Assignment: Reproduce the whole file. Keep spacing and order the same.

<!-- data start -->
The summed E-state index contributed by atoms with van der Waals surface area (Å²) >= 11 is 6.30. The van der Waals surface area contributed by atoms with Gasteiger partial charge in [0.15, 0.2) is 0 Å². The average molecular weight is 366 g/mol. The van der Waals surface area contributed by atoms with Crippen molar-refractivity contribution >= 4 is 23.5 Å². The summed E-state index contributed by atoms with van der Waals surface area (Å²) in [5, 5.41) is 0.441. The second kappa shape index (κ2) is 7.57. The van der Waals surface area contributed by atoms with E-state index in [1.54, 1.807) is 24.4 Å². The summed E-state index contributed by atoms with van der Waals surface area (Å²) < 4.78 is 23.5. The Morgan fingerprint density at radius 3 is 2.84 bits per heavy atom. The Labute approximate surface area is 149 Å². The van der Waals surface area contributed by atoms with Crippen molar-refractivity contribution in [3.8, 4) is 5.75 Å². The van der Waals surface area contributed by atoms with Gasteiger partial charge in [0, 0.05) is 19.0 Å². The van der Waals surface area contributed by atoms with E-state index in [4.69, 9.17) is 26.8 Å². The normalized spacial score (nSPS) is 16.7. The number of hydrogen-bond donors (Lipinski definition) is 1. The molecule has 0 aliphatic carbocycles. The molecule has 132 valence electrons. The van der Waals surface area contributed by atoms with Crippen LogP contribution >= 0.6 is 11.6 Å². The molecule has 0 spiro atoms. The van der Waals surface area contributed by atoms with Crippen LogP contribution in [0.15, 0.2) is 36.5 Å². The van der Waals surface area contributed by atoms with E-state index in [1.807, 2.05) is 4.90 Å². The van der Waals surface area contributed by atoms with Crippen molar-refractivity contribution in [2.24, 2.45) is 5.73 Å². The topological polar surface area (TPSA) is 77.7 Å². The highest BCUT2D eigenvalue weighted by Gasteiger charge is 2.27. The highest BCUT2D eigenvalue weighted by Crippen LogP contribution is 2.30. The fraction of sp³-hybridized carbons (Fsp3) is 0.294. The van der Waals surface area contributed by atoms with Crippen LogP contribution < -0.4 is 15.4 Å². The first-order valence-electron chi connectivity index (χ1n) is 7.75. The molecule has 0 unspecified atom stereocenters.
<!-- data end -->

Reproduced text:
The summed E-state index contributed by atoms with van der Waals surface area (Å²) >= 11 is 6.30. The van der Waals surface area contributed by atoms with Gasteiger partial charge in [0.15, 0.2) is 0 Å². The average molecular weight is 366 g/mol. The van der Waals surface area contributed by atoms with Crippen molar-refractivity contribution >= 4 is 23.5 Å². The summed E-state index contributed by atoms with van der Waals surface area (Å²) in [5, 5.41) is 0.441. The second kappa shape index (κ2) is 7.57. The van der Waals surface area contributed by atoms with E-state index in [1.54, 1.807) is 24.4 Å². The summed E-state index contributed by atoms with van der Waals surface area (Å²) < 4.78 is 23.5. The Morgan fingerprint density at radius 3 is 2.84 bits per heavy atom. The Labute approximate surface area is 149 Å². The van der Waals surface area contributed by atoms with Crippen molar-refractivity contribution in [3.8, 4) is 5.75 Å². The van der Waals surface area contributed by atoms with Gasteiger partial charge in [0, 0.05) is 19.0 Å². The van der Waals surface area contributed by atoms with E-state index in [4.69, 9.17) is 26.8 Å². The normalized spacial score (nSPS) is 16.7. The number of hydrogen-bond donors (Lipinski definition) is 1. The molecule has 0 aliphatic carbocycles. The molecule has 132 valence electrons. The van der Waals surface area contributed by atoms with Crippen LogP contribution >= 0.6 is 11.6 Å². The molecule has 0 spiro atoms. The van der Waals surface area contributed by atoms with Crippen LogP contribution in [0.15, 0.2) is 36.5 Å². The van der Waals surface area contributed by atoms with E-state index in [1.807, 2.05) is 4.90 Å². The van der Waals surface area contributed by atoms with Crippen molar-refractivity contribution in [2.24, 2.45) is 5.73 Å². The topological polar surface area (TPSA) is 77.7 Å². The highest BCUT2D eigenvalue weighted by Gasteiger charge is 2.27. The highest BCUT2D eigenvalue weighted by Crippen LogP contribution is 2.30. The fraction of sp³-hybridized carbons (Fsp3) is 0.294. The van der Waals surface area contributed by atoms with Crippen LogP contribution < -0.4 is 15.4 Å². The first-order valence-electron chi connectivity index (χ1n) is 7.75. The molecule has 0 unspecified atom stereocenters.